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Gambia political crisis explained: The African leader who refuses to leave

Longtime Gambia President Yahya Jammeh is refusing to step down after losing elections

By: AP | Johannesburg |
January 14, 2017 11:00:30 pm
Nigeria’s president was leading a regional delegation to Gambia in a last-ditch attempt Friday to persuade its longtime leader to step down and allow his rival’s inauguration next week, while fears grow that the impasse could turn violent. (Bayo Omoboriowo/Nigeria State House via AP)

The tiny nation of Gambia has West Africa on the brink of a military intervention, and thousands are fleeing the country. Longtime President Yahya Jammeh is refusing to step down after losing elections. On Thursday, President-elect Adama Barrow intends to go through with his inauguration, with the support of the international community. Here’s a look at the crisis.


At first, Jammeh stunned Gambians by conceding his election loss on live television. A week later, he announced he had changed his mind, saying “only Allah” could deny him victory. After taking power more than 22 years ago in a bloodless coup, Jammeh has been accused of leading a government that detains, tortures and even kills opponents. He is no stranger to striking declarations: In late 2015, he abruptly announced Gambia to be an Islamic republic. In 2013, he decided to leave the Commonwealth.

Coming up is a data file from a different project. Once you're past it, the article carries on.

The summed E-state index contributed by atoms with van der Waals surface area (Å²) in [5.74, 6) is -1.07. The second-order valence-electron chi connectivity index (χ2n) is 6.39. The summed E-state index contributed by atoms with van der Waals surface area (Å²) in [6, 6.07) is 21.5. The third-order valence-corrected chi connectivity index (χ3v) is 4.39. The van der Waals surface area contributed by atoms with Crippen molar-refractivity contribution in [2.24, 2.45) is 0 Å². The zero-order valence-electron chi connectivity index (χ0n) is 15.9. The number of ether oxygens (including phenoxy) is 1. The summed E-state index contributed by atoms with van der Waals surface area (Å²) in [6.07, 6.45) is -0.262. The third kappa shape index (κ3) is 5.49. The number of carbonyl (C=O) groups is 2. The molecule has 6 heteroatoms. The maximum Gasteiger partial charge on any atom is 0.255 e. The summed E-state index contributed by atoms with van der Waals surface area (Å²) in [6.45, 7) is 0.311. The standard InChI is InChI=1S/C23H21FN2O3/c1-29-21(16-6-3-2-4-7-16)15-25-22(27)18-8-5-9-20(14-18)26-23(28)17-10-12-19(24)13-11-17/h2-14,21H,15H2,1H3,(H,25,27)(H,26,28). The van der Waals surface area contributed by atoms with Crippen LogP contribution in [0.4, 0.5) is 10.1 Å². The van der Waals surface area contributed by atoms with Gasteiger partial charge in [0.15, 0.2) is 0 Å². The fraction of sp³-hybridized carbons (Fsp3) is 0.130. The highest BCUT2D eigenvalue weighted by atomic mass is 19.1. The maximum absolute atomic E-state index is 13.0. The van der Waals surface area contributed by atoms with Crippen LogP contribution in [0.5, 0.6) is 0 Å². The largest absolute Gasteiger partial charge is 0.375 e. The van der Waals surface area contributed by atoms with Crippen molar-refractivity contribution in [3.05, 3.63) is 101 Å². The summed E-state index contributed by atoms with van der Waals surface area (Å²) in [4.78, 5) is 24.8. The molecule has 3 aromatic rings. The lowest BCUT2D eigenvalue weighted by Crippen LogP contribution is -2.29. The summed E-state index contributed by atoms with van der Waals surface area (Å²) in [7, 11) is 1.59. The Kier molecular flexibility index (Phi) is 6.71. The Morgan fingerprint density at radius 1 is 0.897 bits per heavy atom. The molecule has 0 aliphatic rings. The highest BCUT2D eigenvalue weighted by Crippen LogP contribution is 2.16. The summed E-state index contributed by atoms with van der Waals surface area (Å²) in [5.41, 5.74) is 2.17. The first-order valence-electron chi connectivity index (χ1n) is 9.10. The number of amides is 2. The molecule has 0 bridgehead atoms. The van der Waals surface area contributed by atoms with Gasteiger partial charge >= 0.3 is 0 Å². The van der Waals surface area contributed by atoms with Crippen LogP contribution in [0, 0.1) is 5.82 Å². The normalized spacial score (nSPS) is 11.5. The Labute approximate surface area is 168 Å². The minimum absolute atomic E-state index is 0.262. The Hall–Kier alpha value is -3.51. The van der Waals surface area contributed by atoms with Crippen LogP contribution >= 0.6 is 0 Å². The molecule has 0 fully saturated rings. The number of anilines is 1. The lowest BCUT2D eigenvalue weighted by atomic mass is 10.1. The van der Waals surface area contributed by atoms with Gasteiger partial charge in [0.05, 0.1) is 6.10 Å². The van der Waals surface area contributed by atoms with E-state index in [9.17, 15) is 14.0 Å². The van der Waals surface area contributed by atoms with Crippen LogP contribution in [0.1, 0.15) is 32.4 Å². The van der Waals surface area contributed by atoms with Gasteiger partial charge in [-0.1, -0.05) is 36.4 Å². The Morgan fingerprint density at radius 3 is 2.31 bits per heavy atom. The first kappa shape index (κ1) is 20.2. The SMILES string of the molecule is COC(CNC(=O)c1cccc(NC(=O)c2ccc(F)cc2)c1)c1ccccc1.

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Jammeh’s ruling party is challenging the Dec. 1 election results, saying there were irregularities in the vote, but the country’s Supreme Court says it could take months to act because it is short of judges. Jammeh has invited judges from Nigeria and Sierra Leone to complete the court, but that is not expected to happen until May. It is not clear what will happen if Barrow is inaugurated next week and the court later decides in Jammeh’s favor.


An attempt on Friday by West African leaders to persuade Jammeh to change his mind and step down failed. Though diplomatic efforts continue, the Economic Community of West African States has a standby military force ready to enter Gambia if Jammeh doesn’t cede power when his mandate ends on Thursday. If the use of force is necessary, ECOWAS will seek the endorsement of the U.N. Security Council and the African Union Peace and Security Council to deploy the troops, the U.N. special representative for West Africa and the Sahel, Mohamed Ibn Chambas, said Friday.

Gambia, a nation of 1.9 million people, is estimated to have an army of just 900 troops.


If Jammeh doesn’t step down on Thursday, whether peacefully or not — he briefly sent troops to occupy the electoral commission office during the crisis — the African Union will cease to recognize him as Gambia’s legitimate leader, the AU’s Peace and Security Council said Friday.

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